Judge sentences Castro to life in prison, plus 1,000 years
Ariel Castro insists he's not a "violent sexual predator"
He swears he didn't beat the victims
Victim Michelle Knight reads impact statement to Castro
When her chance came, kidnapping victim Michelle Knight lit into Ariel Castro, the man who held her captive and raped her in his Cleveland home for a decade.
“You took 11 years of my life away,” she said. “I spent 11 years in hell. Now, your hell is just beginning.”
In handing down a sentence of life without parole plus 1,000 years in prison, Judge Michael Russo told the kidnapper there was no place in the world for his brand of criminal.
Castro’s first stop after country jail will be the Lorain prison in Grafton, Ohio, where officials will evaluate him and decide where he will serve his sentence.
“You don’t deserve to be out in our community,” Russo told the defendant, explaining he would never leave prison. “You’re too dangerous.”
Castro pleaded guilty last week to 937 counts, including murder and kidnapping, in exchange for the death penalty being taken off the table. The charges stem from his kidnapping, rape and assault of three women: Knight, abducted in 2002; Georgina DeJesus, abducted in 2004; and Amanda Berry; abducted in 2003.
Castro is the father of Berry’s 6-year-old girl, DNA tests confirmed.
All three women kept diaries with Castro’s permission, providing many of the details of their abuse.
Berry and DeJesus, who did not attend the hearing, sent family members to deliver impact statements on their behalves, while Knight, 32, chose to address her abductor head-on.
“I cried every night. I was so alone. I worried what would happen to me and the other girls every day,” she said, promising to overcome the experience. “I will live on. You will die a little every day.”
She said her friendship with DeJesus was the only positive element of her years in captivity and expressed gratitude that her “teammate” was there to save her when she was “dying from his abuse.”
In a pre-sentencing evaluation, Dr. Frank Ochberg, a pioneer in trauma science, wrote that Knight suffered “the longest and most severely.”
“It was Michelle who served as doctor, nurse, midwife and pediatrician during the birth (of Berry’s child). She breathed life into that infant when she wasn’t breathing,” he wrote. “At other times, she interceded when Castro sought to abuse Gina, interposing herself and absorbing physical and sexual trauma. But each survivor had a will to prevail and used that will to live through the ordeal.”
Despite his repeated insistence that he wasn’t making excuses for his conduct, Castro played the victim, saying he was addicted to porn and masturbation. In his oft-disjointed statement, he referred to himself as “very emotional” and “a happy person inside.”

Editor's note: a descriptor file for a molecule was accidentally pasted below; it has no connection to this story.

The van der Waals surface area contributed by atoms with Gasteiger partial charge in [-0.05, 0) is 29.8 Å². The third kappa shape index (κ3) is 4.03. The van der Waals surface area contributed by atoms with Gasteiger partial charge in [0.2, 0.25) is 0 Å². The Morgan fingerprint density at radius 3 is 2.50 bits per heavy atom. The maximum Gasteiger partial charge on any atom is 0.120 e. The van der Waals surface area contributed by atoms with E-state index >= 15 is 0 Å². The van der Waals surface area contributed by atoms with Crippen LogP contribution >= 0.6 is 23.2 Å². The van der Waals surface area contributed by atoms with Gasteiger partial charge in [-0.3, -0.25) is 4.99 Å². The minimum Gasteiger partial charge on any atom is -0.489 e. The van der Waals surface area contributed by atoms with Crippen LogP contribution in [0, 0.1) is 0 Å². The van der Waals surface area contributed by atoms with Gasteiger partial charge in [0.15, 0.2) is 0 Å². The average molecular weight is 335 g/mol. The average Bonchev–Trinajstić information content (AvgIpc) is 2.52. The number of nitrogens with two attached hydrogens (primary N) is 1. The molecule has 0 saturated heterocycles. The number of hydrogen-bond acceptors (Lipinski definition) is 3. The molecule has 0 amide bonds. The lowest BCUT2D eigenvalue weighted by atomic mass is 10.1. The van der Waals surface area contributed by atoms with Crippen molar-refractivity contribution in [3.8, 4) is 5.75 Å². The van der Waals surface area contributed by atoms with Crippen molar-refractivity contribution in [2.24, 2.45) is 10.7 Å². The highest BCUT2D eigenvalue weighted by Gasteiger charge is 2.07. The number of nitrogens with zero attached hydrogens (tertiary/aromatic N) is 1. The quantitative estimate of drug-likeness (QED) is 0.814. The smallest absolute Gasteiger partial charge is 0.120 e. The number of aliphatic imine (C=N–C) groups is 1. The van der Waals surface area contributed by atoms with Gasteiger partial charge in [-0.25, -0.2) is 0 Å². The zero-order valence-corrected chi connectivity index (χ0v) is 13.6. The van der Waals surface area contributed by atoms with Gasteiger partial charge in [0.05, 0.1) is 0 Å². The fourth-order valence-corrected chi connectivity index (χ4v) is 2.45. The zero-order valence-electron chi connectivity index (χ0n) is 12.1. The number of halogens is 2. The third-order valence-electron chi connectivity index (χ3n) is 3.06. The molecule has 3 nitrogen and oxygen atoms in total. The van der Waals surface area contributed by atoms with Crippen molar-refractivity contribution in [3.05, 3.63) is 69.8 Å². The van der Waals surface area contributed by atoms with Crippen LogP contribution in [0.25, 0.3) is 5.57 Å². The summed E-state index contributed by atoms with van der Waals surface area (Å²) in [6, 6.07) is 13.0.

Castro appeared to blame the victims and accused them of lying about their treatment. He went on to say that none of the women was a virgin when he abducted them, that they wanted sex and there was “harmony” in the “happy household.”
Castro even claimed that no one cared enough about Knight to search for her after her after she disappeared.
“I’m not a monster. I’m just sick. I have an addiction, just like an alcoholic has an addiction,” he said. “God as my witness, I never beat these women like they’re trying to say that I did. I never tortured them.”
When Castro finished his statement, Russo dubbed him a “violent sexual predator” and thanked Knight for showing “remarkable restraint” during the hearing.
Wearing eyeglasses and an orange prison uniform, the shackled Castro characterized his crimes in a far gentler light than the book-length indictment handed down against him: “I’m not a violent person. I simply kept them there so they couldn’t leave.”
Testimony from authorities and mental health experts didn’t jibe with Castro’s recollection, however. Police recalled how the women were forced to play Russian roulette and how Castro would throw money at them after raping them.
Det. David Jacobs of the Cuyahoga County Sheriff’s Office testified he’d also show a gun “to the girls as a form of control.”
It was all to “purely satisfy his sexual needs,” Jacobs said. ” ‘I knew what I did was wrong.’ He said that more than once.”
Castro’s 1,400-square-foot home was reconfigured to keep their whereabouts a secret, FBI agent Andrew Burke testified. The back door was outfitted with an alarm, bedspreads and curtains obscured parts of them home and a porch swing was placed in front of the stairs leading to the rooms where Castro held the women and girl hostage.
Police also testified Castro would chain the women to objects, including a support pole in his basement.
In the room where Berry and her daughter were held, the doorknob was removed, a lock was affixed to the outside and a hole was cut through the door for ventilation because the windows had been boarded up from the inside, Burke said.
Burke also described a handwritten letter in which Castro claimed he had been sexually abused as a child and wrote, “I am a sexual predator.”
“You saved us!”
The first police officer on the scene, Barbara Johnson, recalled for the court how she and another officer heard the pitter-patter of footsteps in a dark room where Knight and DeJesus were held.
When the captive women realized they were police, Knight “literally launched herself” onto an officer, “legs, arms, just choking him. She just kept repeating, ‘You saved us! You saved us!’ ” Johnson said.